May 4, 2020
Please share this missive with your friends & neighbors.
Hi WN@TL Fans,
Today, Monday, May 4, we mark the 134th anniversary of the Haymarket Affair in Chicago. Tomorrow will be the 134th anniversary of the Bay View Massacre in Milwaukee. None of us have memories of these events.
Today we also mark the 50th anniversary of the Kent State Massacre. Many of us have living memories of that day. The shooting by Ohio National Guardsmen started at 12:24 Eastern time, or 11:24 am Central. The dying started instantly.
That spring I was a paper boy in 7th grade delivering the Dixon Evening Telegraph after school. The story must have just barely made the early afternoon deadline for the Telegraph on that Monday, May 4: “National Guard Fires on Students” ran on the lower right of the front page. (The headline was “Allies Continue Cambodian Thrust.” In 1970 one could invoke 1944 imagery pretty easily: it was only 26 years before.)
It so happens that today the Pulitzer Prizes for 2020 were announced. The 1971 Pulitzer for spot photography went to a Kent State photojournalism student, 22-year-old John Paul Filo, for his wrenching photo of 14-year-old Mary Ann Vecchio screaming over the dead body of 20-year-old Jeffrey Miller.
In due time, no one with living memories of Kent State will remain alive, just as today no one has memories of the Haymarket Bombing or the Bay View Massacre.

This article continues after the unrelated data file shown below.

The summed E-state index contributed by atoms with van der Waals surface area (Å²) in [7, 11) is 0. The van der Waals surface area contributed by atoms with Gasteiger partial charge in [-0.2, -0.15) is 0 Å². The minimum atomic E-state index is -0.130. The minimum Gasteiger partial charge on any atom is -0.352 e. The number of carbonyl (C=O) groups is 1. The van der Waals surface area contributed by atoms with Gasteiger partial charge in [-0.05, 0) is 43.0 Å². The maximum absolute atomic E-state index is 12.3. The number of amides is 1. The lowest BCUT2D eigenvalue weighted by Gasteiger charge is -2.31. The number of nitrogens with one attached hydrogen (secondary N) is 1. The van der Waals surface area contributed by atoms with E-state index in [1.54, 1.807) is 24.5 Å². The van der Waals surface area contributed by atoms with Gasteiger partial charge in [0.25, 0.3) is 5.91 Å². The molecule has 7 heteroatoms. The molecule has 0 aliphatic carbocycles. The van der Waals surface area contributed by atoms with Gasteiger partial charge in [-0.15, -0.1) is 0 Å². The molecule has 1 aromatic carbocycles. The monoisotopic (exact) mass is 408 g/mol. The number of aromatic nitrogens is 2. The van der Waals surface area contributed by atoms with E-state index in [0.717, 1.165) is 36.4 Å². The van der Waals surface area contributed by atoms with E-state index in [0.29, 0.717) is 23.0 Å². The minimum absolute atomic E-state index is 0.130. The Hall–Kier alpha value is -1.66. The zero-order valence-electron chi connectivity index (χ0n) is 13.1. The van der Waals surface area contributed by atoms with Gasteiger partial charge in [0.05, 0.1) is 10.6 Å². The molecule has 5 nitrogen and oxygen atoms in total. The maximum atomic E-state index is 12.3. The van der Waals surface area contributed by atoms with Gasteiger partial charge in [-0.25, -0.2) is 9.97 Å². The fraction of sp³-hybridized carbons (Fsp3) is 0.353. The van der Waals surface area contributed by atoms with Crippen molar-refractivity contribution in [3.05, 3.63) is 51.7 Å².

Luckily for us, among the many roles of universities is the vital mission of Keeper of the Stories, and so we have scholars who teach & practice literature, and history, and archivistory, and journalism. These scholars are bulwarks against both amnesia and propaganda.
On this special day, I propose that the development by universities of journalism as a subject to teach and as a profession to practice is an aspiration worthy of note.
Here are three presentations to Wednesday Nite @ The Lab that reflect that great & good enterprise:
Sharon Dunwoody on The Visible Scientist, and how scientists share insights & stories;
Deborah Blum on untying knotty riddles and weaving forensic science stories;
And Caitlin Cieslik-Miskimen on the legacy of Willard Grosvenor Bleyer, a pioneering journalist and science communicator at the University of Wisconsin.
It’s a fascinating time to be a journalist in science or in politics—as if there is much difference between the two as the pandemic grinds on its deadly course.
Hope to see you sometime soon once we can resume Wednesday Nite @ The Lab.
Biotechnology Center & Division of Extension, Wisconsin 4-H
UW-Madison: 5.8 million owners, one pretty good public land-grant teaching, research and extension university.
Visit UW-Madison’s science outreach portal at science.wisc.edu for information on the people, places & programs on campus that welcome you to come experience science as exploring the unknown, all year round.
Here are the components of the WN@TL User’s Guide:
- The live WN@TL seminar, every Wednesday night, 50 times a year, at 7pm CT (on hiatus as of March 11, 2020)
- The live web stream at biotech.wisc.edu/webcams(also on hiatus)
- The WN@TL YouTubechannel
- WN@TL on the University Placebroadcast channel of PBS Wisconsin
- WN@TL on the University Place website
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